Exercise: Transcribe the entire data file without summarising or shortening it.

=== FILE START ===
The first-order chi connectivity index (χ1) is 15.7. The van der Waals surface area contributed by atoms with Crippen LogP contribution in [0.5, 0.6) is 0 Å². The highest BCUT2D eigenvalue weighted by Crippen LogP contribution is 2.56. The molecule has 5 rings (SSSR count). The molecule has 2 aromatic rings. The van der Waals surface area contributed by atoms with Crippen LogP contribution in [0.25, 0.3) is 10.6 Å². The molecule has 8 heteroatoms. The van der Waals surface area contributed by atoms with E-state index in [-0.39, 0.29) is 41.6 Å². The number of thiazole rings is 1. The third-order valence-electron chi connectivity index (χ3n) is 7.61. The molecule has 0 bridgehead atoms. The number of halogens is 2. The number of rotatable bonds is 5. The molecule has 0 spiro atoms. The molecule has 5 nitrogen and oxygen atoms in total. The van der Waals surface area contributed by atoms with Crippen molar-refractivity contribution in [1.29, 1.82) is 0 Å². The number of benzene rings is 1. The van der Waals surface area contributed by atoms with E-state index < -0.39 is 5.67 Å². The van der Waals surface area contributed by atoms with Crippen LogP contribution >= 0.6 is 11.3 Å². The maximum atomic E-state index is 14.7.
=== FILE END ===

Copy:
The first-order chi connectivity index (χ1) is 15.7. The van der Waals surface area contributed by atoms with Crippen LogP contribution in [0.5, 0.6) is 0 Å². The highest BCUT2D eigenvalue weighted by Crippen LogP contribution is 2.56. The molecule has 5 rings (SSSR count). The molecule has 2 aromatic rings. The van der Waals surface area contributed by atoms with Crippen LogP contribution in [0.25, 0.3) is 10.6 Å². The molecule has 8 heteroatoms. The van der Waals surface area contributed by atoms with E-state index in [-0.39, 0.29) is 41.6 Å². The number of thiazole rings is 1. The third-order valence-electron chi connectivity index (χ3n) is 7.61. The molecule has 0 bridgehead atoms. The number of halogens is 2. The number of rotatable bonds is 5. The molecule has 0 spiro atoms. The molecule has 5 nitrogen and oxygen atoms in total. The van der Waals surface area contributed by atoms with Crippen molar-refractivity contribution in [1.29, 1.82) is 0 Å². The number of benzene rings is 1. The van der Waals surface area contributed by atoms with E-state index < -0.39 is 5.67 Å². The van der Waals surface area contributed by atoms with Crippen LogP contribution >= 0.6 is 11.3 Å². The maximum atomic E-state index is 14.7.